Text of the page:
Mass=Shabbat?

Dear Catholics,

Please explain to me mass. In Judaism we have a weekly shabbat service and three daily prayers. What is the purpose of mass? Is it designed as a sort of holiday event like shabbat, or is it sort of like bathing or brushing one’s teeth in that it is a mandatory and socially-expected display of worship?

I want to attend a mass in my local town (just as an observer, don’t get excited), but I have no knowledge upon which mass service is deemed the most important above the rest that week or upon what the customs are when attending such a service. I’m assuming that appropriate dress is required alongside the basic general courtesies that are expected of a religious ceremony, but as for the actual ritual itself, I’m entirely confused.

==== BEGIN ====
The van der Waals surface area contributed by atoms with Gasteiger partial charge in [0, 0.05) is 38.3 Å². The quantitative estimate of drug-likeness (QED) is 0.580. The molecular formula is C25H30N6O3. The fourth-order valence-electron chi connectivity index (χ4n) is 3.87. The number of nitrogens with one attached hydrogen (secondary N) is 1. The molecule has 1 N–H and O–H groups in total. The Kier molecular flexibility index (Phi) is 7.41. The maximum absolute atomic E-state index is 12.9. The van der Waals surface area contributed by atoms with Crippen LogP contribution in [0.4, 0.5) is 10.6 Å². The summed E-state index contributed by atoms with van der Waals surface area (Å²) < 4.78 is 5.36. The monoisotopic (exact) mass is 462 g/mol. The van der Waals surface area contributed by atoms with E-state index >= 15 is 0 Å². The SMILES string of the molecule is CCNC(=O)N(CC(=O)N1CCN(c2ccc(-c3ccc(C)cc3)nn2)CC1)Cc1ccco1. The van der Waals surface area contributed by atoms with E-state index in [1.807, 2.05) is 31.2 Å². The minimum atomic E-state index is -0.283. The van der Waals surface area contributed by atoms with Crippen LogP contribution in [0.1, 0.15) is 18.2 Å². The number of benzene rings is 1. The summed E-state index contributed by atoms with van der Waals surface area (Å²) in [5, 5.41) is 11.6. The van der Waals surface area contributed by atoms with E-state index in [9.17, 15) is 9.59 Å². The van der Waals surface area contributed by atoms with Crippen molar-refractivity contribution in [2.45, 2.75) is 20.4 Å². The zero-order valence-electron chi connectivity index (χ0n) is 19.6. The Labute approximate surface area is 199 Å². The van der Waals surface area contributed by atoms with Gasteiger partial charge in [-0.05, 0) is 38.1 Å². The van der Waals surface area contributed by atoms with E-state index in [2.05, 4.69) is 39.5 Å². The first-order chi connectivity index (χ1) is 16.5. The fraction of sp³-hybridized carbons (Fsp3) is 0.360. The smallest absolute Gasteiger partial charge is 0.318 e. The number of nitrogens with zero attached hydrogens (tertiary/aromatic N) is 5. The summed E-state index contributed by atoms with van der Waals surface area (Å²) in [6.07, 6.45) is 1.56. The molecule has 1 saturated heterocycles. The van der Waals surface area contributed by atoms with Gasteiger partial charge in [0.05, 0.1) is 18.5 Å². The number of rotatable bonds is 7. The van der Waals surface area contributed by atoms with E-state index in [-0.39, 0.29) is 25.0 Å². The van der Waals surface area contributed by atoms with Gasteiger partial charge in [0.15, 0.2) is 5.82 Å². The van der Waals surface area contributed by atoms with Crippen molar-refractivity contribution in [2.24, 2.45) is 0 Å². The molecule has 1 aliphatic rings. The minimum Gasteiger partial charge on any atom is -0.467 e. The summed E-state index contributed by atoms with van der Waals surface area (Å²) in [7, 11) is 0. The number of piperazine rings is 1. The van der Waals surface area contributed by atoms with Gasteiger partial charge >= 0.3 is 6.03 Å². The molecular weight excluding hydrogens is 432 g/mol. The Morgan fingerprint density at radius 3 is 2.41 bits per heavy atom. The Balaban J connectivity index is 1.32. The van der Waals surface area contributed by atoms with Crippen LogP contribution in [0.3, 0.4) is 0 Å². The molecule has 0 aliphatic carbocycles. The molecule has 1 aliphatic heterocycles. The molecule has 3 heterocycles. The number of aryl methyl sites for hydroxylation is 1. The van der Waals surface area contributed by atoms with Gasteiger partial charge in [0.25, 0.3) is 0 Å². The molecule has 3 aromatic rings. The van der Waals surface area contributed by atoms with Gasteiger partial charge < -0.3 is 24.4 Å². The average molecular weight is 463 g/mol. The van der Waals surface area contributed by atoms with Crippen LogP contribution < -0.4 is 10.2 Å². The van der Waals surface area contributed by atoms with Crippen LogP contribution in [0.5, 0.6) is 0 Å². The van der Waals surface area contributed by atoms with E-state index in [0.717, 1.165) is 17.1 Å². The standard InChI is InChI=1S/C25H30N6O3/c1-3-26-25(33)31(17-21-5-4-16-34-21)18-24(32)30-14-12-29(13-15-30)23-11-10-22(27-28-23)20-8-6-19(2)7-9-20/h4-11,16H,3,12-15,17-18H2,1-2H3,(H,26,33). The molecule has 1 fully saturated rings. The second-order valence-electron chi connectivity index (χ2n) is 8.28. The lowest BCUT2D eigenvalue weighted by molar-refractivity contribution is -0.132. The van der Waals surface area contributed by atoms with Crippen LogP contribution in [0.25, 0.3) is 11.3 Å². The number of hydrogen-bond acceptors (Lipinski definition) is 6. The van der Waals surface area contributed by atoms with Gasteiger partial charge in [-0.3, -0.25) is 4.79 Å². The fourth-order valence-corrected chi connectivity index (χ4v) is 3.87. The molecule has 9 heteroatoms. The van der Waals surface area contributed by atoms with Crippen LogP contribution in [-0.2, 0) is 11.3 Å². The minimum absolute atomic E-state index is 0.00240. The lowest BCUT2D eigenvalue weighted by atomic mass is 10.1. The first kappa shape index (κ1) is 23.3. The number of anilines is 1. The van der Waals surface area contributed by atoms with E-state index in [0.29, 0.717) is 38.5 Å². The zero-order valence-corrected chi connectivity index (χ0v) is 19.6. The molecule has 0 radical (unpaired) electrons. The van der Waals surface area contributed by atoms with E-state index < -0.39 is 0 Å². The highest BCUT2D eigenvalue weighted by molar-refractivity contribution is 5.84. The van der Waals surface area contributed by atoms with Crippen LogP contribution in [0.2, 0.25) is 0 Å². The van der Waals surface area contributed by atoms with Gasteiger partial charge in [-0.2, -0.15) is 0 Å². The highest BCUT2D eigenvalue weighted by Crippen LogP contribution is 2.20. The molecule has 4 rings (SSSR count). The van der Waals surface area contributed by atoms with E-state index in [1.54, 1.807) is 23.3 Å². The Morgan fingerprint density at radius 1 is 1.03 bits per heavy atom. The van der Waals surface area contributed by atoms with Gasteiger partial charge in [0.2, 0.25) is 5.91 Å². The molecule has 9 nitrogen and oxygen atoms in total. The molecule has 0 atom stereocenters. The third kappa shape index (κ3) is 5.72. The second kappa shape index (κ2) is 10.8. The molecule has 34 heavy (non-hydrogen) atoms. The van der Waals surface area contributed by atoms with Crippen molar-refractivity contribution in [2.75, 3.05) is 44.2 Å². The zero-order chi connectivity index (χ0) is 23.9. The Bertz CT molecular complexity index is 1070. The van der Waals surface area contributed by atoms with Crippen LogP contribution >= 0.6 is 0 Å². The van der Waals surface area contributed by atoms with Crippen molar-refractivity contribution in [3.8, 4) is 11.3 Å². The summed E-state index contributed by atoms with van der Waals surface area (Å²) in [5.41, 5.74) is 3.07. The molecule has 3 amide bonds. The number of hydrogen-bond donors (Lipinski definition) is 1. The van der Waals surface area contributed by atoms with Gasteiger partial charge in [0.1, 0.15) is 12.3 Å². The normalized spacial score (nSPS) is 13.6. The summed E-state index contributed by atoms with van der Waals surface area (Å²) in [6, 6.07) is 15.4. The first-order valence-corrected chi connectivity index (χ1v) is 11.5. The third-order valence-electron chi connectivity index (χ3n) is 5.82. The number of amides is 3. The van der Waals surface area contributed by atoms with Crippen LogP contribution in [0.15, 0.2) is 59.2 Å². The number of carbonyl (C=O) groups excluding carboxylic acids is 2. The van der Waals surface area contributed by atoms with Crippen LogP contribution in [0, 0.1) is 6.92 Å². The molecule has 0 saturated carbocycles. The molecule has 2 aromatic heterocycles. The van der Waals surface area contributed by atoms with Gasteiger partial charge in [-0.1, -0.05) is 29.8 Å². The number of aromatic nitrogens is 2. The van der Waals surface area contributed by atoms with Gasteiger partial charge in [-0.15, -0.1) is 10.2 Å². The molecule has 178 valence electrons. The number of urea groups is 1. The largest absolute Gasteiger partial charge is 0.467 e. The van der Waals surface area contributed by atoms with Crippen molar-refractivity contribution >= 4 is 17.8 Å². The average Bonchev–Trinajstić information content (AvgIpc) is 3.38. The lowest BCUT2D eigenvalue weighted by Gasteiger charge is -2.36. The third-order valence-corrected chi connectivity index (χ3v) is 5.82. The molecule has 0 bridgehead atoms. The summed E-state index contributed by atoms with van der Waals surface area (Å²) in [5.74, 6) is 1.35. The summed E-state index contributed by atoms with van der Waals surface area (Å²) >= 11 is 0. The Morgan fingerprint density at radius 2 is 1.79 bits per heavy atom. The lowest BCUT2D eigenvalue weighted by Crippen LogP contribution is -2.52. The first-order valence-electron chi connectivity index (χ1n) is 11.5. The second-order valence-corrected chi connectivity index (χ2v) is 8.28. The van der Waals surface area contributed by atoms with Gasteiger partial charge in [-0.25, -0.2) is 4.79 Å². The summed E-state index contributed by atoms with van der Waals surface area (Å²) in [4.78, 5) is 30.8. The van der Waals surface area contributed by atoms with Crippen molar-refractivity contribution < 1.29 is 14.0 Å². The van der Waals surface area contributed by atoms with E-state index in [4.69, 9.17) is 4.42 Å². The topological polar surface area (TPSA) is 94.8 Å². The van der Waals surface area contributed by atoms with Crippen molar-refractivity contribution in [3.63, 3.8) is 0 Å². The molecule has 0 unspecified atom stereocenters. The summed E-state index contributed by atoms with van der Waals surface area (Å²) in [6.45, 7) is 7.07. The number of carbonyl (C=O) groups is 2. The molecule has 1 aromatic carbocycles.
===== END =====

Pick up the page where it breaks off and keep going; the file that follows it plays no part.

Sincerely,
Your Jewish Neighbor

Well, you’re in luck. Fr. Dwight Longenecker serves at Our Lady of the Rosary Catholic Church in Greenville, SC. If you’d like to meet him and get a tour, that could be arranged.

His blog is here: patheos.com/blogs/standingonmyhead/
Website: dwightlongenecker.com/

A Sunday mass would be the best, but there are weekday masses also. The mass schedule is on this page:

olrchurch.mojoe.net/?doing_wp_cron=1420337031.6744959354400634765625

A Sunday mass lasts about one hour. Here is a basic outline of the mass:

dummies.com/how-to/content/catholic-mass-for-dummies-cheat-sheet.html

Whoa whoa whoa! Slow down there. I wasn’t born into this faith. I don’t know what these words mean.

Introductory Rites